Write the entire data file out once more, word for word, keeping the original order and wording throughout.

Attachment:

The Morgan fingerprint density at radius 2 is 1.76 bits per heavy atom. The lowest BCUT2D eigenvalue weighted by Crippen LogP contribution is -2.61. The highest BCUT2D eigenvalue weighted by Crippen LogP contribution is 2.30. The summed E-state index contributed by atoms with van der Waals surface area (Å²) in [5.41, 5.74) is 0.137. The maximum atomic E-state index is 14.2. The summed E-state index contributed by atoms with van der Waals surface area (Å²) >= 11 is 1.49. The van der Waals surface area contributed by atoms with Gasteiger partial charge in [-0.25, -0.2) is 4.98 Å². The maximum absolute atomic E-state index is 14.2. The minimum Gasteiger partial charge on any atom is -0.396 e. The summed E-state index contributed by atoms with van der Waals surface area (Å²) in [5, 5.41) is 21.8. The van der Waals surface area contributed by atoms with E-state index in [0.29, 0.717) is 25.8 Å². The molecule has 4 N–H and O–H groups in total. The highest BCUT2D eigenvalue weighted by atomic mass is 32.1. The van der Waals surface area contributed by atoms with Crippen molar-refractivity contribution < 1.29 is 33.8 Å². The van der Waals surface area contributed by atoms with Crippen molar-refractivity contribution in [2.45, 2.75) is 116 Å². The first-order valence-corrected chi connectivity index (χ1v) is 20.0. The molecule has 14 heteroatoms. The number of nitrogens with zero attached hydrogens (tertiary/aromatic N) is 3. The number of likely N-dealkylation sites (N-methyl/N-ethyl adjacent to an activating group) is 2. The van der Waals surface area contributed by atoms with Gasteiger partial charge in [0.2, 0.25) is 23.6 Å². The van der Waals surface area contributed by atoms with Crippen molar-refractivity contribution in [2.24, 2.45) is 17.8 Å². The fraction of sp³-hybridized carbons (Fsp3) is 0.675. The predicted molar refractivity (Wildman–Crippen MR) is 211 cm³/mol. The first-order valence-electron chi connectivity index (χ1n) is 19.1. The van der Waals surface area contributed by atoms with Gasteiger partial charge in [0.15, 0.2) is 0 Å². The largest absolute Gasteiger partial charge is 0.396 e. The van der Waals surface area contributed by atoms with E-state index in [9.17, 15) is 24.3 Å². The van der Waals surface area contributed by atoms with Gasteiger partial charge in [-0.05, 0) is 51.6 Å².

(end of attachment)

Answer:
The Morgan fingerprint density at radius 2 is 1.76 bits per heavy atom. The lowest BCUT2D eigenvalue weighted by Crippen LogP contribution is -2.61. The highest BCUT2D eigenvalue weighted by Crippen LogP contribution is 2.30. The summed E-state index contributed by atoms with van der Waals surface area (Å²) in [5.41, 5.74) is 0.137. The maximum atomic E-state index is 14.2. The summed E-state index contributed by atoms with van der Waals surface area (Å²) >= 11 is 1.49. The van der Waals surface area contributed by atoms with Gasteiger partial charge in [-0.25, -0.2) is 4.98 Å². The maximum absolute atomic E-state index is 14.2. The minimum Gasteiger partial charge on any atom is -0.396 e. The summed E-state index contributed by atoms with van der Waals surface area (Å²) in [5, 5.41) is 21.8. The van der Waals surface area contributed by atoms with E-state index in [0.29, 0.717) is 25.8 Å². The molecule has 4 N–H and O–H groups in total. The highest BCUT2D eigenvalue weighted by atomic mass is 32.1. The van der Waals surface area contributed by atoms with Crippen molar-refractivity contribution < 1.29 is 33.8 Å². The van der Waals surface area contributed by atoms with Crippen molar-refractivity contribution in [2.45, 2.75) is 116 Å². The first-order valence-corrected chi connectivity index (χ1v) is 20.0. The molecule has 14 heteroatoms. The number of nitrogens with zero attached hydrogens (tertiary/aromatic N) is 3. The number of likely N-dealkylation sites (N-methyl/N-ethyl adjacent to an activating group) is 2. The van der Waals surface area contributed by atoms with Gasteiger partial charge in [0.2, 0.25) is 23.6 Å². The van der Waals surface area contributed by atoms with Crippen molar-refractivity contribution in [2.24, 2.45) is 17.8 Å². The fraction of sp³-hybridized carbons (Fsp3) is 0.675. The predicted molar refractivity (Wildman–Crippen MR) is 211 cm³/mol. The first-order valence-electron chi connectivity index (χ1n) is 19.1. The van der Waals surface area contributed by atoms with Gasteiger partial charge in [0.15, 0.2) is 0 Å². The largest absolute Gasteiger partial charge is 0.396 e. The van der Waals surface area contributed by atoms with E-state index in [9.17, 15) is 24.3 Å². The van der Waals surface area contributed by atoms with Gasteiger partial charge in [-0.05, 0) is 51.6 Å².